So how has your weekend been? And the one before? Exactly a week from today we will celebrate Easter - the resurrection of Lord Jesus. Lent has flow by so quickly and more importantly, the first quarter of this year has also flown by in the blink of an eye. I am glad that I have achieved a lot of things that I had chalked out for myself - creating 'me-time' on a daily basis was on my agenda. The 'me-time' that would help me do the two things I love - watching movies that I have collected over the past few years & have never found the peace and quiet to actually watch them from start to finish in one go (been watching movies in installments ever since the son was born) and reading books that has taken a backseat too as all I have managed to read  in the past 2-3 years are short stories, newspapers or magazines. I have also been spending a lot of time with my family and getting things done at home so yeah, a happy mother is now more than happy to return to some blogging.

Today's dish was quite an unusual combination for us too when I first came across this recipe in a book. I wasn't quite sure of the outcome, but thought of giving it a try nevertheless. I am sure when you read the title of this post you may have gone "eh??" - just like I did. I totally love Mangalorean combo curries which make up for a complete meal and you don't have to slave over another couple of side dishes. I have eaten combo curries made of clams & Malabar Spinach or or clams and rice dumplings, but this was new to me. I am not such a big fan of the bottle gourd but this humble vegetable never fails to surprise me as it shines through the most unusual dishes. Not too long ago I sneaked the bottle gourd into a nice chocolate cake and the result was simple awesome! Do check the recipe here


I have grown up eating the bottle gourd only in two forms - sweet (bottle gourd halva) & savoury (as a side dish in the famous Thel Piao - oil & onion style) so it was definitely a delightful experience to be able to enjoy it with clams too. Enjoy this curry with some piping hot rice and some mango pickle on the side if you wish. This recipe is a keeper for all clam lovers like me!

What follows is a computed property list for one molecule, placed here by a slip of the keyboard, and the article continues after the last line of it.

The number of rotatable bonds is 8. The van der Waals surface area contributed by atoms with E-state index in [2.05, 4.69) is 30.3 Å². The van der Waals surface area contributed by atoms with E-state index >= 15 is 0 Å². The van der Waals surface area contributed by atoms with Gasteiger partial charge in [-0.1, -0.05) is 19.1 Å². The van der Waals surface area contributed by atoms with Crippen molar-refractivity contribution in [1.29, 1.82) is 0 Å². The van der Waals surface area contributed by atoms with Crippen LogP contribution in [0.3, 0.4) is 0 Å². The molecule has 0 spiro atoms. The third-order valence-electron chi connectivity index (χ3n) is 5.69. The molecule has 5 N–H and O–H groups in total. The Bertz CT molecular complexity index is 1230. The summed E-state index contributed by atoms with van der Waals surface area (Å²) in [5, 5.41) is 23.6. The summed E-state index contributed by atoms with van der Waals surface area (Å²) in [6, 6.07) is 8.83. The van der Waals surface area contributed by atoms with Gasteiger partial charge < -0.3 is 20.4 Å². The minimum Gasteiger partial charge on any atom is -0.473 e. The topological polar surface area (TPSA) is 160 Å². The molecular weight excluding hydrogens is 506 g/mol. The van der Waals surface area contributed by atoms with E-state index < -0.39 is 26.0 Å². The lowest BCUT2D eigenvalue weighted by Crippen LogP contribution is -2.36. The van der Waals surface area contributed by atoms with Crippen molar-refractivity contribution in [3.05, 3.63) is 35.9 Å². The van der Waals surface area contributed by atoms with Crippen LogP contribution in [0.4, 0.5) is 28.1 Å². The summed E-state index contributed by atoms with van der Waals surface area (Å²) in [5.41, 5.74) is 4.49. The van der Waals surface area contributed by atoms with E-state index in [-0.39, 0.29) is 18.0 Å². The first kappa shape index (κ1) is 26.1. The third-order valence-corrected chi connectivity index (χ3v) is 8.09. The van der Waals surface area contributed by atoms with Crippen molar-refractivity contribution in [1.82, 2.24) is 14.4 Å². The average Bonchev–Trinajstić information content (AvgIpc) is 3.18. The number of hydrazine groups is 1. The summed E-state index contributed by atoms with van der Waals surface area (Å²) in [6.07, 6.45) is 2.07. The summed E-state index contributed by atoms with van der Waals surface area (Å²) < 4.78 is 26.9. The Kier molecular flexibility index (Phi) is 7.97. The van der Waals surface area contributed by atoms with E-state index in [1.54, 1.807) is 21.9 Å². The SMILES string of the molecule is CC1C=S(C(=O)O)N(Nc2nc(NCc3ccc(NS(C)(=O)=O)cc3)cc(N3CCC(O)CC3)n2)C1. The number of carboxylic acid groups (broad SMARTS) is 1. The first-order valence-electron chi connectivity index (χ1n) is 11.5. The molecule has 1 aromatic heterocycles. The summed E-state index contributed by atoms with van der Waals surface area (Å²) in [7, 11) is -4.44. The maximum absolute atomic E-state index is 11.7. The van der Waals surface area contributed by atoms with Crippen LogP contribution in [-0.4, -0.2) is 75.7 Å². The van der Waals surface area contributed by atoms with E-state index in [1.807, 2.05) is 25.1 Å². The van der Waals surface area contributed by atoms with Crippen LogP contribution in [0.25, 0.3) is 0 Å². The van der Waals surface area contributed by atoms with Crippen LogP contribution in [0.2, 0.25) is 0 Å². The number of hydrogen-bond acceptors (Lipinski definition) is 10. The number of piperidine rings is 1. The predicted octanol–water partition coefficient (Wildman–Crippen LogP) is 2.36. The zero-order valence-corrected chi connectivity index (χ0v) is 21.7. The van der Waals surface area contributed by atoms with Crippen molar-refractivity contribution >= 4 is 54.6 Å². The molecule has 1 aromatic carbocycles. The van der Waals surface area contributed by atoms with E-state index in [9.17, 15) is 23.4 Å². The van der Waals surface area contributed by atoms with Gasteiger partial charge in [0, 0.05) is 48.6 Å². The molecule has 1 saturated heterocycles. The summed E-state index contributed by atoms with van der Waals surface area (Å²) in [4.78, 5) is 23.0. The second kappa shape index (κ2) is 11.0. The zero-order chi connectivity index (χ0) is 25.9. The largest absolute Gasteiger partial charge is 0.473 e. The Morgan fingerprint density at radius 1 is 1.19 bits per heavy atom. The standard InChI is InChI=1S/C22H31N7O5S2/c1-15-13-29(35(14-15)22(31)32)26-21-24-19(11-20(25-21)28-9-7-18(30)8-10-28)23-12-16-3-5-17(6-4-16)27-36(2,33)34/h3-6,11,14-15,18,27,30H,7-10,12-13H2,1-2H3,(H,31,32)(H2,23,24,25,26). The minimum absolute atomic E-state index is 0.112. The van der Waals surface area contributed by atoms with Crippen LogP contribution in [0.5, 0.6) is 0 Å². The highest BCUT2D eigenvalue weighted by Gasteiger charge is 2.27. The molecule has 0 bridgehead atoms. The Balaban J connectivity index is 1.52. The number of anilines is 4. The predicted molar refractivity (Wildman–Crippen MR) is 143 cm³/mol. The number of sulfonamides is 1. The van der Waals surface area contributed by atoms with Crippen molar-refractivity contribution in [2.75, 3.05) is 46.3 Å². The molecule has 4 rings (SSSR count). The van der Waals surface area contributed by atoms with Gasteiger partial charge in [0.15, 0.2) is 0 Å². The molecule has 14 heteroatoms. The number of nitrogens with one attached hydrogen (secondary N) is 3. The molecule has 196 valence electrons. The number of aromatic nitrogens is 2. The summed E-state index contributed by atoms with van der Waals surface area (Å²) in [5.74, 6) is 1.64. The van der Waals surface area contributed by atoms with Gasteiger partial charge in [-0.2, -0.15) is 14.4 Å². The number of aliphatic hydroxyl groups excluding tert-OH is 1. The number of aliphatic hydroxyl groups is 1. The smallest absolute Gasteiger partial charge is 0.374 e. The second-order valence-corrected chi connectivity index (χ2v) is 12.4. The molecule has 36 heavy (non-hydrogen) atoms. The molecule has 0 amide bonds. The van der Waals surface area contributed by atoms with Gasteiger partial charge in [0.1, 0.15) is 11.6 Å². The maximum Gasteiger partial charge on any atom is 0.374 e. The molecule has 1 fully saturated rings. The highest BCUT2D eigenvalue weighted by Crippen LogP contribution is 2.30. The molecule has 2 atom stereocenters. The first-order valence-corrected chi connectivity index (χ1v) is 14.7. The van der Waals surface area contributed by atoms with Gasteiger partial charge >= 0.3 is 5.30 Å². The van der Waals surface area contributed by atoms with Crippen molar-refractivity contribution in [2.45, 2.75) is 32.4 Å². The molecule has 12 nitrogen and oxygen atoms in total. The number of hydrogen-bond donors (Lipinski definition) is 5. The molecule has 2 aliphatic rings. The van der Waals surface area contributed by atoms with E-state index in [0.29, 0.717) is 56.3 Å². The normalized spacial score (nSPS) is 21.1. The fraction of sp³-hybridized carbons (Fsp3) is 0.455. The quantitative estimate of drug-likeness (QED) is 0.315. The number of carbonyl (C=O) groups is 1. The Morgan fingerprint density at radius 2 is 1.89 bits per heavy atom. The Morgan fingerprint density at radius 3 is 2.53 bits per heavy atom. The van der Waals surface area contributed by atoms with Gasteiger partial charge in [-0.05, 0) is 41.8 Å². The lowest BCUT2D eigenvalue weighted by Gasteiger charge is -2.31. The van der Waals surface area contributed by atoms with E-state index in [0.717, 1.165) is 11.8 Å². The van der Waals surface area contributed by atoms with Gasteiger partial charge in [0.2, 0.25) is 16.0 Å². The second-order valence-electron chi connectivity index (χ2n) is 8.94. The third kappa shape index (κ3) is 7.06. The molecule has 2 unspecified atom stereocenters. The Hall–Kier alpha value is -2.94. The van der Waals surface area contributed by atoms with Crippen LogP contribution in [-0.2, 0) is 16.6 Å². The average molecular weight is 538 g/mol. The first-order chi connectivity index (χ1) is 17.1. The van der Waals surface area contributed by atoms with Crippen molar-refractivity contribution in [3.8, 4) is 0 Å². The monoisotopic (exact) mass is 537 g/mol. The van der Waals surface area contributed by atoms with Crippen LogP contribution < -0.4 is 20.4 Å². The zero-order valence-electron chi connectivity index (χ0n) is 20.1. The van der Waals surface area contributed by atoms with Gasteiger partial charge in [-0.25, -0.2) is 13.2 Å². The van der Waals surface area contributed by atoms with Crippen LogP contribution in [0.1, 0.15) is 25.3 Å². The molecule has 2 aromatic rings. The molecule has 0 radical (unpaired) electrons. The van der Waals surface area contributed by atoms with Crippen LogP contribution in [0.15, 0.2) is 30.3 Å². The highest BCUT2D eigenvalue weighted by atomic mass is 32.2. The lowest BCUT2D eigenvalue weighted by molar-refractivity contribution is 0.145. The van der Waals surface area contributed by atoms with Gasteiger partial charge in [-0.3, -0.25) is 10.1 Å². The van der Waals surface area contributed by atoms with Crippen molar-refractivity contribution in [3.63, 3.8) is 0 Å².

Kube Ani Boblyachi Khodi (Clams & Bottle Gourd Curry)
Preparation time: 15mins | Cooking time: 20mins | Serves: 3-4

You Need:
  • 80-100 clams / cockles / shell fish
  • 500gm bottle gourd / boblem / sorekai / dhoodhi / lauki
  • salt to taste
For the masala
  • 6 long dry red chillies
  • 4 peppercorns
  • 2 tbsp coriander
  • 1/2 tsp cumin
  • 1 medium sized onion
  • 3-4 cloves of garlic
  • 1 level tsp tamarind paste or 1 marble size ball of tamarind
  • 1/2 a coconut (or 1 cup grated coconut)
  • salt to taste
For the seasoning
  • 1 medium size onion finely sliced for frying
  • 1 sprig (6-7 leaves) curry leaves/kadipatta
  • 1 tbsp ghee or oil 
Method:
1. Wash the clams in plenty of water and in order to reduce the quantity and clutter in the pan, cut each clam open and retain the shell which has the flesh. Discard the other. *See notes
2. Wash the bottle gourd well and cut into small cubes. Do not peel the skin.
3. Using a little water grind all the ingredients mentioned in 'For the masala'  to a fine paste. Retain the masala water from the mixer grinder.
4. Heat some ghee in a pan and toss in the curry leaves and sliced onions and fry until the onions turn golden. Add the ground masala and fry on a slow flame for 4-5 minutes. Stir to avoid burning. Add the masala water that was retained and a little extra to achieve the desired consistency of the gravy and bring it to a boil.
5. Add the bottle gourd pieces, mix and cook covered on a medium flame till the bottle gourd is almost tender.
6. Add the clams and bring the curry to a boil, check salt, reduce the flame and cook on a medium high flame till the bottle gourd and the clams are cooked. *See notes
7. Serve hot with rice

Notes:
1. If you are in Mumbai, then it is important to open the clams, clean them and pre boil them. This is because most clams are filled with sand or dirt. You can place the clams in a steel bowl and place the bowl in the deep freezer for 30-45mins. Remove and pour room temperature water on them and keep aside. They will open up on their own after which you can rinse thoroughly and discard the empty shell from each clam.
2. If you pre cook the clams then you can add them at the very end of the process - after the bottle gourd pieces have cooked.